Apple Ate Sony’s Lunch

In 1989 Sony dominated the personal music player market with 50% US market share, and still led the market in 2000 as CDs took over from cassettes.   By 2008, mp3 players had become the market standard for portable music, and Apple had up to 86% share depending on which survey you looked at. Sony was nowhere.   Apple did this despite being late to this market and not having a better player: in third party reviews the iPod is typically rated below Sony’s and other suppliers’ products.

A Simple Logic Tree Shows What’s Important

To understand what went wrong, in a way that anyone could have worked out at the time with no need for wisdom in retrospect, we can use a simple logic tree.

Here’s a simple logic tree that lays out the key things that need to be true for a company to dominate the portable music player market. It’s hard to argue that any of that wasn’t obvious even before mp3 was becoming a usable technology

A superficial logic tree explaining why people buy portable music players

A Logic Tree at the Next Level Reveals Obvious insights

Logic trees tend to reveal useful and obvious things once you expand them, which is what happens if I expand the bottom left leg of the tree.

A next level logic tree explaining why people buy portable music players

This bottom left hand box is where the changes happened with mp3. It was no longer just about the experience of using the player, where Sony excelled, it was also about getting your music onto it. People were no longer putting cassettes and CDs into players; they were uploading tracks from CDs, downloading them from websites, or sharing them using services like Napster. So the manufacturer’s player needed to work well with the systems used to download, store and organise music, systems like iTunes.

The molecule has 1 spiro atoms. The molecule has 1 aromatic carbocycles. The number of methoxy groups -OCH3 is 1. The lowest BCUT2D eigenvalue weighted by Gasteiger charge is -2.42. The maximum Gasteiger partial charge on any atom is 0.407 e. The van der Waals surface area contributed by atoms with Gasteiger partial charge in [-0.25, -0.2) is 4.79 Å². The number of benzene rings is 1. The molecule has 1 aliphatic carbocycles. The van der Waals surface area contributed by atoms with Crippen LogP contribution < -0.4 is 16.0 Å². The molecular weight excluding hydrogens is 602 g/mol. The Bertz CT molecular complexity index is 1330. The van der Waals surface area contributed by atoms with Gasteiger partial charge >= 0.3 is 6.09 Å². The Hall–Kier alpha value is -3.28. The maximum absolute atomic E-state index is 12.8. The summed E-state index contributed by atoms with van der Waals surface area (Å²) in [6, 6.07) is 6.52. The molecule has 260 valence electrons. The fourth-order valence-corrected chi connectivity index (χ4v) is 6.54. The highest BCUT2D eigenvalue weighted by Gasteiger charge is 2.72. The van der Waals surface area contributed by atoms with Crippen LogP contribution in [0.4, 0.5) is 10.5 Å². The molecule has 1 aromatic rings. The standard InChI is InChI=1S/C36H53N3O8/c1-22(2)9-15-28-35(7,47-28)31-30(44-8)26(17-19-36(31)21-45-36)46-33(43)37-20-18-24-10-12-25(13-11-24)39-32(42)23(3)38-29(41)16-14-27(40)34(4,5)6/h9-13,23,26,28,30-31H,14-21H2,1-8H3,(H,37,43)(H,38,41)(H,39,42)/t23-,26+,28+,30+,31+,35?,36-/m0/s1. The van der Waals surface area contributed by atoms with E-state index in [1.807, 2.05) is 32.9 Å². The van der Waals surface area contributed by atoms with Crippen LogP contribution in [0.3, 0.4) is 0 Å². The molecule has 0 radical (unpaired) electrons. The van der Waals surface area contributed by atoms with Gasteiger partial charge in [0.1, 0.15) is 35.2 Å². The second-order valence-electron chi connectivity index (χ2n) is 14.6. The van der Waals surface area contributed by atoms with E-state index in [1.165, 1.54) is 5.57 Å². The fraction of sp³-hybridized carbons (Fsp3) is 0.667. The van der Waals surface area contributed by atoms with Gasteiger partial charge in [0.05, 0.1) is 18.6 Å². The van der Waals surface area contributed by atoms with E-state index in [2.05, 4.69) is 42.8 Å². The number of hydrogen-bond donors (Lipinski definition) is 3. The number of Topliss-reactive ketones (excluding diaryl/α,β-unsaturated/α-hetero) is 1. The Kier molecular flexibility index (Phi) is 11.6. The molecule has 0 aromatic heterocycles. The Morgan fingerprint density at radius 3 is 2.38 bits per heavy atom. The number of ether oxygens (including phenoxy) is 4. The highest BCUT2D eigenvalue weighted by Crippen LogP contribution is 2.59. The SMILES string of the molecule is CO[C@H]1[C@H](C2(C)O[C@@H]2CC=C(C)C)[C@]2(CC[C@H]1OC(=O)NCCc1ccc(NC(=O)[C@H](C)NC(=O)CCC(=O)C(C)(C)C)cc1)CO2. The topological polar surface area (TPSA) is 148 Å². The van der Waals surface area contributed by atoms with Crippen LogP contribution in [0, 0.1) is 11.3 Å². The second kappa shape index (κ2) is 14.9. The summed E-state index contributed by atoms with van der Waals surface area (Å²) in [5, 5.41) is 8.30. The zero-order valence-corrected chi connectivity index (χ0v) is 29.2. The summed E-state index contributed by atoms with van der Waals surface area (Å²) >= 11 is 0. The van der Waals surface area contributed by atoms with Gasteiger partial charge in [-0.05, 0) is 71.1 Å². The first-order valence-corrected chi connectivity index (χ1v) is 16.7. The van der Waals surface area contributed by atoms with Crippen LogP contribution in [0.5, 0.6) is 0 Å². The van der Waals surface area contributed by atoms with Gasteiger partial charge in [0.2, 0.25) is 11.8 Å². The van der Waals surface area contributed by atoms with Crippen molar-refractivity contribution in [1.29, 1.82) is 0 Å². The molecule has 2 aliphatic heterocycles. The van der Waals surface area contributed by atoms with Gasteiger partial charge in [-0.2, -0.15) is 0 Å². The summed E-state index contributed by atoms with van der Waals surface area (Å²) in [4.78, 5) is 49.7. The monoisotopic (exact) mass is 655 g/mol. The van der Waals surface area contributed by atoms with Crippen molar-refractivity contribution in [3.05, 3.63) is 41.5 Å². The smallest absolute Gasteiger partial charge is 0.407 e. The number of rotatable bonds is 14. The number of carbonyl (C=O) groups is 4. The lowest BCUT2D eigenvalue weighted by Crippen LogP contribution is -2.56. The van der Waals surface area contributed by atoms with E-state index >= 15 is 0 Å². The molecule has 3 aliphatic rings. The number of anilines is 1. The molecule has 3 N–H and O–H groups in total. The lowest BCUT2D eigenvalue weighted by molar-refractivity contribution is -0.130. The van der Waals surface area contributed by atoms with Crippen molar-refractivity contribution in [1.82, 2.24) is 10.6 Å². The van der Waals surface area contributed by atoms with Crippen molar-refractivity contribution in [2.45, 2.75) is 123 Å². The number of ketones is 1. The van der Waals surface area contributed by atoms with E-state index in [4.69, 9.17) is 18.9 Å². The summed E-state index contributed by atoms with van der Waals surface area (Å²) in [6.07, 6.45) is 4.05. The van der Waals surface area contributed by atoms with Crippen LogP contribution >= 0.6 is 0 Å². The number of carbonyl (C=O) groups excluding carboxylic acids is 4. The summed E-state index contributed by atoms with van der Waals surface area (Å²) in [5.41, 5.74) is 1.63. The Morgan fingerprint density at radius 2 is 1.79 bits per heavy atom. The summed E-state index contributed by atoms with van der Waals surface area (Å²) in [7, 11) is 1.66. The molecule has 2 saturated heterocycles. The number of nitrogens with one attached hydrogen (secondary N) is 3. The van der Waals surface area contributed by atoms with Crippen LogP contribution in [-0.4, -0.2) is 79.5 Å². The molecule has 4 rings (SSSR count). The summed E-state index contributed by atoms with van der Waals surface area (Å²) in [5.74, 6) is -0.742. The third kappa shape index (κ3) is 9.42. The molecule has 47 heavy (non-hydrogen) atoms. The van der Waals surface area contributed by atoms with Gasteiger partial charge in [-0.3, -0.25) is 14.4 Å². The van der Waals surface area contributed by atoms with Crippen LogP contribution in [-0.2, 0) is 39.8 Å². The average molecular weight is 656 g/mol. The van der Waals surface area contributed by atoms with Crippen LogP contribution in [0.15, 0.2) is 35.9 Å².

Apple realised the importance of the bottom left box and did something about it. It grew the iTunes library to 1.5m songs in 2 years after launch, and its devices were the only ones compatible with iTunes’ format. By 2009, iTunes consumers had downloaded 8 billion songs. These only generated ~$800m revenue for iTunes; but they made iTunes the default music management system, and that laid the ground for $22bn in sales of iPods.

More Than Wisdom in Retrospect

It’s easy now to look back at how things turned out and be tricked into thinking that Apple must have had some overriding advantage. But Apple didn’t even have a music store until 2 years after it launched the iPod in 2001, when Sony was one of the biggest music companies in the world. So Sony had some outstanding advantages of its own. Apple just bothered to look at that bottom left hand box.

We’ve got to the heart of the matter in 2 simple steps that anyone could have taken. We haven’t created a paint by numbers solution, because those don’t exist; but we have brought our attention to the critical issue to investigate and solve. Shame for Sony, but I’m quite pleased that Apple solved it.

by Steve Hacking